WILLIAM HAGUE, BRITISH FOREIGN SECRETARY: We will not allow Mr. Assange safe passage out of the United Kingdom nor is there any legal basis for us to do so. The United Kingdom does not accept the principle of diplomatic asylum. It is a far from universally accepted concept, the United Kingdom is not a party to legal instruments which require us to recognize the brand of diplomatic asylum by a foreign embassy in this country.


SHUBERT: William Hague making the distinction between political asylum and diplomatic asylum, basically saying that as far as Britain is concerned, they still have the duty to deliver Assange to Sweden.

BERMAN: You know, Atika, I can't take my eyes off the cops standing there outside the door, just waiting to see if they have any sign of Assange. But he is still under criminal investigation here in the United States. How are officials in this country responding to the controversy?

SHUBERT: Well, this is still -- still murky details about what exactly he's being investigated for in the United States. Of course, the leak of all of those documents, but is there a criminal investigation? We do know there's a grand jury investigation, but we don't know if there's been any indictment or what the evidence is against him.

This is what's fueled speculation overseas, including from Ecuador who granted him asylum on those grounds. Take a listen to what Ricardo Patino, a foreign minister of Ecuador, had to say.


RICARDO PATINO, FOREIGN MINISTER, ECUADOR (via translator): The judicial evidence shows clearly that if extradited to the U.S., Mr. Assange will not have a fair trial. He will be tried by a special or even military courts, and a cruel treatment will be applied and he may be sentenced to life imprisonment or death.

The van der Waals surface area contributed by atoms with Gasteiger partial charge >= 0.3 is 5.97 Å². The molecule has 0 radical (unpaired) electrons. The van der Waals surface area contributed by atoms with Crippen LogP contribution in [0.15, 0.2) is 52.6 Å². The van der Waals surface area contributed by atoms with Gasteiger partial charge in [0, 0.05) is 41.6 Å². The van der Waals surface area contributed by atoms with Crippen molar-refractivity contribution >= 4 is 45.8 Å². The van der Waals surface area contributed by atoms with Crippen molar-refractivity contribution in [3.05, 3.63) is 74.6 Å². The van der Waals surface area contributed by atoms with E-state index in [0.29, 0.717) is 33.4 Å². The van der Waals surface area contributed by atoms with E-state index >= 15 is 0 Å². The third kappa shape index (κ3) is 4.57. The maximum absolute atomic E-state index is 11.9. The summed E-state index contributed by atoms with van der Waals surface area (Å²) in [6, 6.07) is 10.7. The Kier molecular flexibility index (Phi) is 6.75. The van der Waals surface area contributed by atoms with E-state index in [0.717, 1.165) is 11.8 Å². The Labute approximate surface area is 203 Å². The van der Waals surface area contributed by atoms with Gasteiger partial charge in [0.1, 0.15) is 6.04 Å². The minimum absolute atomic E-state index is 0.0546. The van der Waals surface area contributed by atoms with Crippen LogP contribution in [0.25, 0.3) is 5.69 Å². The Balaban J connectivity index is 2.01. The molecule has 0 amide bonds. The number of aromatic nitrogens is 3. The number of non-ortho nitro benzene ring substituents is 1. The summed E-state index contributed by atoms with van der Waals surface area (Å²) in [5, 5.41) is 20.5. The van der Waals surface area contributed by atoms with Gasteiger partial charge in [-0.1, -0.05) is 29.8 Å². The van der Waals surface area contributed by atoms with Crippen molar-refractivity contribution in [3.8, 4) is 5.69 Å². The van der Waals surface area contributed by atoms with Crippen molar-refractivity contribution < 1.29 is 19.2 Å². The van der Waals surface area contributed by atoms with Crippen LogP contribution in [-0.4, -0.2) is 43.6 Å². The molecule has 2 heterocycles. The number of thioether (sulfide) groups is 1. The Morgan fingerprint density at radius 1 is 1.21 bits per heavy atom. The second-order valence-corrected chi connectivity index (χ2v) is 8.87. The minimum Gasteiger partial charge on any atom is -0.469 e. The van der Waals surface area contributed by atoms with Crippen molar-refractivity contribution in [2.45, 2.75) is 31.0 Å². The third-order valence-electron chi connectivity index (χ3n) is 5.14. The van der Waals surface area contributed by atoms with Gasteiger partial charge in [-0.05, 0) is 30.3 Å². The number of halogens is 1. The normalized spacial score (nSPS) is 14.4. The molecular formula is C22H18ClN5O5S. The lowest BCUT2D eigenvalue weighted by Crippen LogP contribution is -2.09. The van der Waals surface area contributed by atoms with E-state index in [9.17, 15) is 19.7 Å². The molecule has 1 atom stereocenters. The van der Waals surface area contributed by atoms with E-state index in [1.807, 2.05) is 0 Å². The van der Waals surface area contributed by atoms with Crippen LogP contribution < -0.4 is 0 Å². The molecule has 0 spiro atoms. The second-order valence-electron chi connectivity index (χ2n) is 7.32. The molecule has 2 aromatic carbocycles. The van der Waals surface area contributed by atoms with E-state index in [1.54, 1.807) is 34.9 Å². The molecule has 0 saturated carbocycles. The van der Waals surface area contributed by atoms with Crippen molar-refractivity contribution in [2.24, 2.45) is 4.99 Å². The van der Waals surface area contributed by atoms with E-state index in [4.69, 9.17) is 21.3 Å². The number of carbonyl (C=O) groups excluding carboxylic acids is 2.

SHUBERT: Well, it looks like Julian Assange will make a direct challenge to British authorities by making his statement outside of the Ecuador embassy on Sunday.

BERMAN: All right. Atika Shubert, I'm sure you'll be there. Thank you so much. Joining us from London this morning.

Later on "STARTING POINT," at 7:15 Eastern, Soledad will talk to John Negroponte, the former U.S. ambassador to the U.N., now chairman of the Council of the Americas, one of the most experienced diplomats in the planet. He will talk about this diplomatic standoff.

SAMBOLIN: It will be interesting to what he has to say. His take on all of this.

Seventeen minutes past the hour. Let's get you up to date.

Big election news to tell you about. CNN is now calling Wisconsin, Paul Ryan's home state, a toss-up. Take a look at that. In a new CNN poll of registered voters in Wisconsin, 49 percent say they back President Obama, with 45 percent supporting Romney. So, that's within the margin of error.

Wisconsin has voted for a Republican for president since Ronald Reagan.

And five people are in custody this morning in New Orleans, in connection with the shooting deaths of two Louisiana sheriff deputies. Authorities say a shooting at a steel plant led officers to a nearby trailer park where they are ambushed. Two other deputies and two suspects suffered gunshot wounds.

Now, get this, a horse drawn carriage ride in midtown Manhattan, it went terribly wrong. The horse got spooked and broke the carriage in half and went galloping up Broadway yesterday afternoon. And it happened right outside our CNN studios. People were staring outside the windows here, with their jaws just hanging down.

Thankfully, two passengers and the driver, they suffered only minor injuries. They were treated at the nearby hospital.